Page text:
Front Page Titles (by Subject) LETTER I.: The History of England under the Stuarts. - Letters of David Hume to William Strahan
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LETTER I.: The History of England under the Stuarts. - David Hume, Letters of David Hume to William Strahan 
Letters of David Hume to William Strahan, ed. G. Birkbeck Hill (Oxford: Clarendon Press, 1888).
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The History of England under the Stuarts.
I am entirely of your opinion, that Mr. Balfour's ill humor on this Occasion has no manner of Foundation. Mr. Millar seems to me to have all along us’d him very well; Only, I thought the Price offerd for the large Paper Copies a little too low; and I see you have rais’d it. He has disoblig’d me very much at present, by spreading about a Story, that, when we made our Bargain for the first Volume, I had promis’d he shoud have the second at the same Price. This was demanded, and positively refus’d by me: I only said, that I was not accustomd lightly to change the People whom I dealt with; but that I woud not bind myself. Accordingly, when all the Articles of our Bargain, even the most trivial, were written over, I woud not allow this to be inserted. Baillie1 Hamilton, who is a very honest Man, remembers and acknowleges this Fact. Indeed, it was very lucky I had that Precaution: For if I had entangled myself in such a Bargain, I never shoud have wrote a second Volume which I coud not hope ever to see succeed in their Management2 . I am very well pleas’d with the State of the Sale; and hope it is the Prognostic of good Success. I certainly deserve the Approbation of the Public, from my Care and Disinterestedness, however deficient in other Particulars. I shall regard myself as much oblig’d to you, if you inform me of all the Objections, which you hear made by Men of Sense, who are impartial, or even who are not: For it is good to hear what is said on all Sides. It was unlucky, that I did not publish the two Volumes together: Fools will be, apt to say, that I am become more whiggish in this Volume: As if the Cause of Charles the 1 and James the 2 were the same, because they were of the same Family3. . But such Remarks as these, every one, who ventures on the Public, must be contented to endure4. . Truth will prevail at last; and if I have been able to embellish her with any Degree of Eloquence, it will not be long before she prevail.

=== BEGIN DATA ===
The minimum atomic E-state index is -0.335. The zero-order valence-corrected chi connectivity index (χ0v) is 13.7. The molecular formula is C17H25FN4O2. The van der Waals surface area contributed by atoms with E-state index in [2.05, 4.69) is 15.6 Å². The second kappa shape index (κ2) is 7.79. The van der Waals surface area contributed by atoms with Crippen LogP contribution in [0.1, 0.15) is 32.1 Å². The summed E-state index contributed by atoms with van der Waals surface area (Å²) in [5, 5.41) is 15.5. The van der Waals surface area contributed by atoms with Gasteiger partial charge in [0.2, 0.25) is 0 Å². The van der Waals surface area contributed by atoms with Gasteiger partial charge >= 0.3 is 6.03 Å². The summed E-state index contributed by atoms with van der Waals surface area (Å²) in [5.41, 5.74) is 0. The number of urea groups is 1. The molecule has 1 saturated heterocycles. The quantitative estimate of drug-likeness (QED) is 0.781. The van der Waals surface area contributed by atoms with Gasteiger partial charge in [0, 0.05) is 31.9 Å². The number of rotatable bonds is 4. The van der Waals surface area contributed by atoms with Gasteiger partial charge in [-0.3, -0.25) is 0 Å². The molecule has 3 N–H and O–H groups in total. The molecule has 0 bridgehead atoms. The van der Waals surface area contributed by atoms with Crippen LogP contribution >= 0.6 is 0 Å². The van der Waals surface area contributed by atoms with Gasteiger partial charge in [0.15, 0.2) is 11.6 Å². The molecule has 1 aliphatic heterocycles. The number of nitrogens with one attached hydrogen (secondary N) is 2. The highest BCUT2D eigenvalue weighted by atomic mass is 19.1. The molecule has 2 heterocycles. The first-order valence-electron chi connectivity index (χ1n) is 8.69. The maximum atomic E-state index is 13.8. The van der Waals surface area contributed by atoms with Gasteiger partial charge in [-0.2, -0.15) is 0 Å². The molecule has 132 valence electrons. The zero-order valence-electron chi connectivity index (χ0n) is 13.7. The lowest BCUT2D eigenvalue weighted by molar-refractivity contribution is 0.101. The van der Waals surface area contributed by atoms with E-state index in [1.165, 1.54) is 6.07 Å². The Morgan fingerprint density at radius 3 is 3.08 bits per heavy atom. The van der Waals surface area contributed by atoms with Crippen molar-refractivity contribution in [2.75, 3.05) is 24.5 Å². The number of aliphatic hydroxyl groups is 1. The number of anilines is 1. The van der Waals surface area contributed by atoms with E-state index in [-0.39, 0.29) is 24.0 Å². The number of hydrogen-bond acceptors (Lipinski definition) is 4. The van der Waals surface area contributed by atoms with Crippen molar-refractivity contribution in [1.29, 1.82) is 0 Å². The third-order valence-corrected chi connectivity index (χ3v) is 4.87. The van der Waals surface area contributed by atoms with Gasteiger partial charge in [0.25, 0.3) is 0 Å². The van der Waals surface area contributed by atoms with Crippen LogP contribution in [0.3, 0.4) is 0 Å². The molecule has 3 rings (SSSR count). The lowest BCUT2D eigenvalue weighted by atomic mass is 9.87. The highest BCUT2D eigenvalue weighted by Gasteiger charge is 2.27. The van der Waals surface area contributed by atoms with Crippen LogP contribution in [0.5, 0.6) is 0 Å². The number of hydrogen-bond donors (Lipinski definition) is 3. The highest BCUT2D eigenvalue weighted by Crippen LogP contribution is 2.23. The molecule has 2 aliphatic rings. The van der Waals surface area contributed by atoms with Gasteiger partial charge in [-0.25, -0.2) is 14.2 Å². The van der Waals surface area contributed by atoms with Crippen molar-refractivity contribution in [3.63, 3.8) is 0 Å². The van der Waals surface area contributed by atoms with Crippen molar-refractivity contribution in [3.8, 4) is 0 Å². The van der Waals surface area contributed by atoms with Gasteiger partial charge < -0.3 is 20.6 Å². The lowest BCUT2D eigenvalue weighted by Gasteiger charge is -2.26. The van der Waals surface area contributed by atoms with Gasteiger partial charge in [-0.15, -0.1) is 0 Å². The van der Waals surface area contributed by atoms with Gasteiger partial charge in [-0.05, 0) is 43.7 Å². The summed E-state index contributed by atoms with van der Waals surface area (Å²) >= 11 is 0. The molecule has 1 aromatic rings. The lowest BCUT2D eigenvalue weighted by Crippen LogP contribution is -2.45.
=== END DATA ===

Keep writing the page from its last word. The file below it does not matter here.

I am Dr Sir Your most obedient Servant
EDINBURGH, 30 of November, .
P.S.—It is easy for me to see, that Mr. Millar has certainly offerd to take from Baillie Hamilton 900 copies at nine Shillings5 . He never woud have offerd seven at the beginning. It was a strange Infatuation in the Baillie to refuse it.